Stamey grew up in Winter Haven. He attended Berry College, in Rome, Georgia, and later transferred to the University of Central Florida, though he admits, he is a “die-hard Gator fan.” 

While he may cheer for the Gators and not the Knights, he owes UCF one big thank you as it was in a church, in Orlando, where he met his wife, Ashley Leclerc, Keith’s eldest daughter, in 2000. Stamey was interning with the Orlando Magic at the time. When he graduated college, Keith offered him a job in the IDC family business. He politely declined the offer. 

“I knew nothing about jewelry and, quite honestly, had my own dreams and aspirations,” says Stamey. “I told him thanks, but no thanks.” 

Brian Stamey

Several times, over the duration of several years, Keith would ask Stamey to join the IDC family business. And every time, Stamey declined. 

In the interim, Stamey stacked up experience in sales and advertising for a company called iPrint Digital. 

In 2008, during a family trip to the Dominican Republic, Keith complained of having chest pains. After a visit to the hospital, the family learned that, upon returning to the U.S., Keith would have to undergo open heart surgery. 

“As soon as he recovered from surgery, I got a phone call,” Stamey recalls. “I remember it vividly. [Keith] said, ‘I’ve asked you to come join the business, now I’m telling you. I’m not asking you; I’m telling you, come learn the business.’ Those were his exact words.” 

The timing was right. Stamey was ready to step in and help his father-in-law and the family business. 

“When he made that call, there was no doubt. There was no, ‘let me think about it.’ It was ‘all right,’ I’ll be there,’” Stamey says. 

Stamey started at IDC in the coin-buying department. “That’s where I learned to cut my teeth in the business,” Stamey says. “I saw, very early on, that Keith’s strengths were in buying and selling and that the more I could move the minutia off of his plate, the more I felt like the business could grow.” 

With a background in advertising, he would assist with organizing shows and the advertising behind promoting them. 

“He continued to give me more responsibility, probably a spoonful at a time, and as I proved that I was up to the task, he’d give me something else,” Stamey says. 

In 2014, Stamey saw an opportunity for IDC to rebrand. He and Ashley worked together along with an outside agency and created what they called “IDC 2.0.”

The mission was to market the company and its strongest points, “the best products, the best price and the best value,” points which, according to Stamey, were not being sold to the public well. 

“Keith knows wholesale, which is how he built his business but he’s not a retailer by trade, he’s not a marketer by trade. He’s the guy who’s going to work seven days a week,” Stamey says. “It’s where he and I really aligned, from the start – blue collar work ethic. Roll up your sleeves and do whatever it takes to get the job done.”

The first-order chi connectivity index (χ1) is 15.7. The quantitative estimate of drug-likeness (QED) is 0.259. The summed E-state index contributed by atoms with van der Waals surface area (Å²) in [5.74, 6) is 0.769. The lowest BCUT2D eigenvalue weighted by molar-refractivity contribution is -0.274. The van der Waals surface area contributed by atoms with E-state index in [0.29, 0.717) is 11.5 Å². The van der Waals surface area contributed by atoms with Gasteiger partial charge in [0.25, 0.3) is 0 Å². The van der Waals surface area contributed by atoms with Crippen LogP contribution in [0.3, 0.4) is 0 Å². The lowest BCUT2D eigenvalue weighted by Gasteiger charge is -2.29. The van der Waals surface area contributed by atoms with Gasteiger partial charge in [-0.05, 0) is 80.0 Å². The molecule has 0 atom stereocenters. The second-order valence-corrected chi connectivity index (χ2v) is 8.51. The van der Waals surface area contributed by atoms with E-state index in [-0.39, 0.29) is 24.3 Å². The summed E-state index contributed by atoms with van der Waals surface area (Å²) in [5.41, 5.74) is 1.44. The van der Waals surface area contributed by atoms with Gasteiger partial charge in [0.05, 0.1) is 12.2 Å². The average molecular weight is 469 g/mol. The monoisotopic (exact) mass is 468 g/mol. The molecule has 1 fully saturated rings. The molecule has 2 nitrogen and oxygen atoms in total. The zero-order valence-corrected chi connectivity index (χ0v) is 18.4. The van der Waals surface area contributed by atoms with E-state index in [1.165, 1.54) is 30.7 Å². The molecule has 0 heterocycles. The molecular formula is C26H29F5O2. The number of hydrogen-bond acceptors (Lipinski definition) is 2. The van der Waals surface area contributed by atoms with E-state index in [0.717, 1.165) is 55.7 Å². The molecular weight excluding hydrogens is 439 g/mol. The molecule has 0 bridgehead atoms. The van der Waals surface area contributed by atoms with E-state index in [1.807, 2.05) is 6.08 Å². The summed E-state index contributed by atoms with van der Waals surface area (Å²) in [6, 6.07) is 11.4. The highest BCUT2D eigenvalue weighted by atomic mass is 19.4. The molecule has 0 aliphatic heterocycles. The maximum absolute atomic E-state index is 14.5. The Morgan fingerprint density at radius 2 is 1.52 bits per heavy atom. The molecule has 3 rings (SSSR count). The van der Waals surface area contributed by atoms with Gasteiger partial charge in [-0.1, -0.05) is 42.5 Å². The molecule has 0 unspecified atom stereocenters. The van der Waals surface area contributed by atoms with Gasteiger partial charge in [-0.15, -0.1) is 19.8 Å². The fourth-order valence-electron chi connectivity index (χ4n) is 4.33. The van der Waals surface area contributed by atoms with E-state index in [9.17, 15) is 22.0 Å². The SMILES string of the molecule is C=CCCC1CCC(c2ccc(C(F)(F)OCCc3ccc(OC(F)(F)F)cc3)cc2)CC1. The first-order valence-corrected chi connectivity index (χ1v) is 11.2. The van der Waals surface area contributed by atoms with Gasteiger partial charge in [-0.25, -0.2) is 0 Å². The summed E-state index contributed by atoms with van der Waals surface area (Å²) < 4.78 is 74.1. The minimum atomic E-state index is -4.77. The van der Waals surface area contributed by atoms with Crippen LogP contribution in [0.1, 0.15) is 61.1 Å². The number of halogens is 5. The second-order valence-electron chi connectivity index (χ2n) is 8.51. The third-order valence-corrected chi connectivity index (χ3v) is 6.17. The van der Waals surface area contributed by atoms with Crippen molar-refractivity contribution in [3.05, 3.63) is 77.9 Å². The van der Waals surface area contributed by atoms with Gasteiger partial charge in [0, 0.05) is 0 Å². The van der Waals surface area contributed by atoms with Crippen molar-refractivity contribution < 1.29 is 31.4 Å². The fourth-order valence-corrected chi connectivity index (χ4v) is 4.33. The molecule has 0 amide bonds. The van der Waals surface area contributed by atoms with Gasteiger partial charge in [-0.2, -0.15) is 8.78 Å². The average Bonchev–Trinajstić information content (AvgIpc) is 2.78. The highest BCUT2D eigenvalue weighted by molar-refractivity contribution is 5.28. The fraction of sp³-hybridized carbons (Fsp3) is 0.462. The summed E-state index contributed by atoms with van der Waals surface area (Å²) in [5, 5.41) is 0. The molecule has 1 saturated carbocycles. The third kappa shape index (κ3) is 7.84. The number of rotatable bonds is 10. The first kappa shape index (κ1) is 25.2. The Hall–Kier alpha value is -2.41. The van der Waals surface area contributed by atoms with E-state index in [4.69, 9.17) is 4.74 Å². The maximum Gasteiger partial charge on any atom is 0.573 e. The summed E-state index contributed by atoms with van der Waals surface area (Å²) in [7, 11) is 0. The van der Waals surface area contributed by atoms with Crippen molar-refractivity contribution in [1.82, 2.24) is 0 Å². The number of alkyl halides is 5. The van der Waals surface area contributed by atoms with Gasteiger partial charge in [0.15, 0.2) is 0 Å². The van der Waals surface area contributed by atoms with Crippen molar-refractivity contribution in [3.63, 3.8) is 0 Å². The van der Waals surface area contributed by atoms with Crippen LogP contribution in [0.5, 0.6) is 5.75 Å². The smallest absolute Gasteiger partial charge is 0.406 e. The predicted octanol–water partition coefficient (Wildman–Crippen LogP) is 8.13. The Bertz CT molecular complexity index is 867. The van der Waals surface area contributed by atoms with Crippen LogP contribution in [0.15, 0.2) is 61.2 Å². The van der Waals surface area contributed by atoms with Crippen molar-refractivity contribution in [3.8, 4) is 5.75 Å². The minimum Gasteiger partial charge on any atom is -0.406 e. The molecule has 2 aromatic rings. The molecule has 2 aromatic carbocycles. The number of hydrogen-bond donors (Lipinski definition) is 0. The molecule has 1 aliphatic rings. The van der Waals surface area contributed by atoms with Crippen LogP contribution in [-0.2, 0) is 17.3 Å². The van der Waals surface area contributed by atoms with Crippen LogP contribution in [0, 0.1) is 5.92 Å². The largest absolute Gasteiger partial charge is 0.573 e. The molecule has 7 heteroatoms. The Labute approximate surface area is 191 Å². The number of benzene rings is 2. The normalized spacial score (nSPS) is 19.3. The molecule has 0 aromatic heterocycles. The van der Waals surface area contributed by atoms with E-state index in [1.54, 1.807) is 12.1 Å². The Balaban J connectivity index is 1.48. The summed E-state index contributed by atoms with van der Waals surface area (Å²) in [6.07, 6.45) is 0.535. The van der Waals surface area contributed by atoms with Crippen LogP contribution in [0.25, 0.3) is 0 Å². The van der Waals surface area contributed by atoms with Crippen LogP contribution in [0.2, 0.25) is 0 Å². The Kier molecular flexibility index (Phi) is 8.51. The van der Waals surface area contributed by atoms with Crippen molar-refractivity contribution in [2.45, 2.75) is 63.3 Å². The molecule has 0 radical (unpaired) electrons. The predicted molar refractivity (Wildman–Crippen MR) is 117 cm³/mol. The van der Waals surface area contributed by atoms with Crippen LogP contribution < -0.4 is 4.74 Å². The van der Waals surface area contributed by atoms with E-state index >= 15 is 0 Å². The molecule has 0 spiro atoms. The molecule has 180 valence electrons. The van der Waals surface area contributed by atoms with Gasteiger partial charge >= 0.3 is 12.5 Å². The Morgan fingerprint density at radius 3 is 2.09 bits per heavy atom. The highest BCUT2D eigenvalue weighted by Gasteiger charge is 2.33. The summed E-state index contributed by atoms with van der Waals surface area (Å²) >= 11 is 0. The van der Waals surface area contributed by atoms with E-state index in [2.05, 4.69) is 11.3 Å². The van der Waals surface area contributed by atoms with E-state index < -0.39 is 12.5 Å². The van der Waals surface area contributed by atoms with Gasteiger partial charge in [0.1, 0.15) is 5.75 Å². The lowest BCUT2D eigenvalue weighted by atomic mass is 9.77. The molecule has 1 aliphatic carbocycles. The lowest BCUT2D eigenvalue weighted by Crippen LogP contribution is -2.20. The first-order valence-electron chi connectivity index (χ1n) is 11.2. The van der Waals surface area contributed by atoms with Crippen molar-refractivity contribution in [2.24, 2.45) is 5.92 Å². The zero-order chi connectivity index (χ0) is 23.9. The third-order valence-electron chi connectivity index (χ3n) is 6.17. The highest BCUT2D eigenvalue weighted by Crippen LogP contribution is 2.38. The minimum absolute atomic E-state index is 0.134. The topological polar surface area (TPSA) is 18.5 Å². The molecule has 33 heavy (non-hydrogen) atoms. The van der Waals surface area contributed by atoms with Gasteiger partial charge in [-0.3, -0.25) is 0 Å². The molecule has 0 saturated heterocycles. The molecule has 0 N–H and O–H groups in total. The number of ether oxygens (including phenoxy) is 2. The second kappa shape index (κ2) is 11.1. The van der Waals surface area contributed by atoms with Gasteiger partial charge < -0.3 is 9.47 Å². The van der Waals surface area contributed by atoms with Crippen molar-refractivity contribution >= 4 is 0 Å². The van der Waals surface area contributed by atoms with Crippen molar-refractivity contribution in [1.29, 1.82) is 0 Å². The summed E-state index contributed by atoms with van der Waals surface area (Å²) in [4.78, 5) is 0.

Chad Masters comes from a small town called, Immokalee, Florida. 

His family, he says, was probably one of the first families that settled near Saint Augustine. He grew up on a farm with jewelry being on of the furthest things from his mind. 

He met his wife, Danielle Leclerc, at Southeastern University, in Lakeland, where he played baseball. 

During the financial debacle of 2008 and 2009, Danielle returned to Tampa Bay to help with the family business. 

“I didn’t even know what her parents did. We were so early in our dating,” Masters says. 

Chad Masters

In 2010, Danielle asked him if he wanted to come help her dad out while he was on the road. At the time, he knew, “A little bit about coins,” he recalls. “It was fun, it was different. I always tell people, my oldest child is 8 years old, I can teach her how to buy gold. But buying diamonds, buying watches and buying coins, that takes a lot more experience and knowledge of what is good in the market.” 

When Masters graduated college, he had the brilliant idea to ask Keith for a job and his daughter’s hand in marriage, at the same time. 

“He gave me the job but told me no to his daughter’s hand,” he recalls, laughing. 


Stamey, Leclerc and Masters were like a band of brothers, both literally and metaphorically, during their early years with IDC. 

The three men traveled together while promoting the business. Until about 2011, they were hosting buying events with the public. 

During this time, Leclerc was single, Masters was dating Danielle and Stamey was married and had two young children at home. 

“There was no question about it, I would not still be married if I didn’t work for my wife’s father,” Stamey says with a laugh. With all the traveling he was doing, it would have been a challenge to convey the necessity of it to a person who didn’t understand. “Her knowing that I was helping her dad when he was going through that time, and me being on the road with two newborns, at that time, and her raising them…that would’ve never worked if she hadn’t seen that growing up. It wasn’t normal. But she’s special.” Today, the Stameys have four boys. 

“We were thrown into the fire, since day one, and it was a hands-on experience,” Masters says. 

As the three men came into their own roles at IDC, Stamey saw opportunities for the business to evolve. 

It was then that Stamey began to refocus on the retail side of things.